Back to the Future: Why the Non-Aligned Movement Isn't an Anachronism

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Howard Sochurek / Time & Life Pictures / Getty Images

India's Jawaharlal Nehru (center) using interpreter to speak with China's Chou En Lai (left) at the Bandung Conference.

Earlier this year, my family and I were staring at a fearsome Aztec frieze in Mexico City's Museum of Anthropology when an elderly janitor approached. He wanted to know where we were from. "India," we said. Immediately his lips curled into a smile. India, he expounded, led the way. It had a socialist past, stood up to imperialism and offered hope to anticolonial movements. My rudimentary Spanish couldn't keep up with the rest, but he slapped his chest when saying the name of Jawaharlal Nehru, the first Indian Prime Minister. Indira Gandhi, Nehru's daughter and also a Prime Minister, was, he said, like "mi madre."

We were taken aback, but his feelings aren't that surprising. While it's hard to imagine most Mexicans these days referring to Gandhi as their mother, the janitor's affection for India was not an aberration. Indeed, such dreamy-eyed solidarity once shaped the whole worldview of an earlier generation living outside the global north.

In the West, people look back at the latter half of the 20th century and see only the binary conflict of the Cold War, a clash between capitalism and communism, liberal democracy and totalitarianism. But it was always far more complicated than that: most of the world was still emerging from the shadows of empire and the legacies of racism and foreign exploitation. Fledgling nations wanted little to do with the two nuclear-armed superpowers of the day.

The Non-Aligned Movement (NAM) — a bloc of countries trying to chart a path free from the influence of both the U.S. and USSR — was founded in 1961 on that spirit of independence. At NAM's peak, its members ranged from Indonesia to Yugoslavia to Argentina. Its pro-poor, antiwar politics would lead to the bolstering of institutions such as the U.N.'s atomic agency and its development program. Few statesmen stood taller in this project than Nehru — a suave, Cambridge-educated lawyer who, as India won its liberty in 1947, spoke famously of that moment when "the soul of a nation, long suppressed, finds utterance." He went on to inspire fellow third worldists from Africa to Latin America.

But that was then. In the last week of August, as heads of state and dignitaries from some 120 nations gathered under NAM's umbrella in Tehran, there was little room for nostalgia. With the Cold War over, NAM is almost always dismissed as a fusty, pointless relic. The bloc is, in some respects, a failure; as a body representing the global south, it was too weak and fractured to stave off the 1979 Soviet invasion of Afghanistan or the U.S.'s first Persian Gulf intervention in 1990. After spending decades calling for peace and disarmament, NAM's core members now rank among the world's leading weapons purchasers. The socialist bonhomie of NAM's founders has given way to the cold-blooded imperatives of the BRICs. Even in India, some of New Delhi's elites speak of Nehru's internationalist moralism as a naive, self-defeating embarrassment.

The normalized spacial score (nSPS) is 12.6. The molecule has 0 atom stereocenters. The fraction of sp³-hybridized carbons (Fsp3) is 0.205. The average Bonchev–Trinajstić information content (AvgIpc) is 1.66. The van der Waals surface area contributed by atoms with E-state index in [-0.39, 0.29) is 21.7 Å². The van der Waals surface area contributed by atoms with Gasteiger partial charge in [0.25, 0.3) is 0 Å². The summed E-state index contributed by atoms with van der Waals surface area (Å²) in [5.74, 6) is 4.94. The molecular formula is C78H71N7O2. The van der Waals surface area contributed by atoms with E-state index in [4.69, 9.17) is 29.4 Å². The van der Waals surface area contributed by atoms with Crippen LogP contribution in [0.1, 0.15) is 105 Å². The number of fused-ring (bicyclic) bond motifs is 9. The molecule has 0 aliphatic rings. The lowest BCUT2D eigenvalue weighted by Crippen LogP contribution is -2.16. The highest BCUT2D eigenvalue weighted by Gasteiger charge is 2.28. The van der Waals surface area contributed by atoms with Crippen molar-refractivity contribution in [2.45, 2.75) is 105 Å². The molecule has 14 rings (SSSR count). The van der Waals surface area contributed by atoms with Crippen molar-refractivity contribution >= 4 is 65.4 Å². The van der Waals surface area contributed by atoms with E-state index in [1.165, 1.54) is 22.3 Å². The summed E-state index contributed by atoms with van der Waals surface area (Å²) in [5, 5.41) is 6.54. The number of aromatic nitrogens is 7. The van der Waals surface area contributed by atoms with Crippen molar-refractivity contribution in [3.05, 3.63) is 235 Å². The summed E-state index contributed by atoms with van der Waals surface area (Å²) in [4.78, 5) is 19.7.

That NAM even reached international front pages recently was less a result of its continued relevance and more because of its host. Iran has assumed the rotating three-year mantle of NAM leadership, much to the chagrin of American and Israeli hawks seeking to raise international pressure on Tehran's nuclear program. The U.S. State Department sounded notes of outrage over the Islamic Republic's human-rights record, urging U.N. Secretary-General Ban Ki-moon not to attend. But that call went unheeded; no U.N. chief has missed a NAM summit since the organization's inception.

Instead, as the U.S. grumbled on the margins, NAM seemed to reflect a new status quo. Egypt's Islamist President Mohamed Morsy jetted into Tehran, in part to push the diplomatic envelope on finding a solution to the bloody conflict in Syria — something Washington has little leverage to achieve on its own. Shrugging off months of American hectoring over his country's ties with Iran, Indian Prime Minister Manmohan Singh held substantive talks with Iranian President Mahmoud Ahmadinejad. Chief on the agenda was the countries' shared interest in stabilizing Afghanistan, which will remain a headache for both long after U.S. and NATO troops withdraw at the end of 2014.

"NAM is just a name for regionalism now," says Vijay Prashad, a professor of international studies at Trinity College in Connecticut. "And the future of world politics lies in this regional thinking, not the U.S. State Department." The solidarity of old may be gone, but in its place is something far more real: power.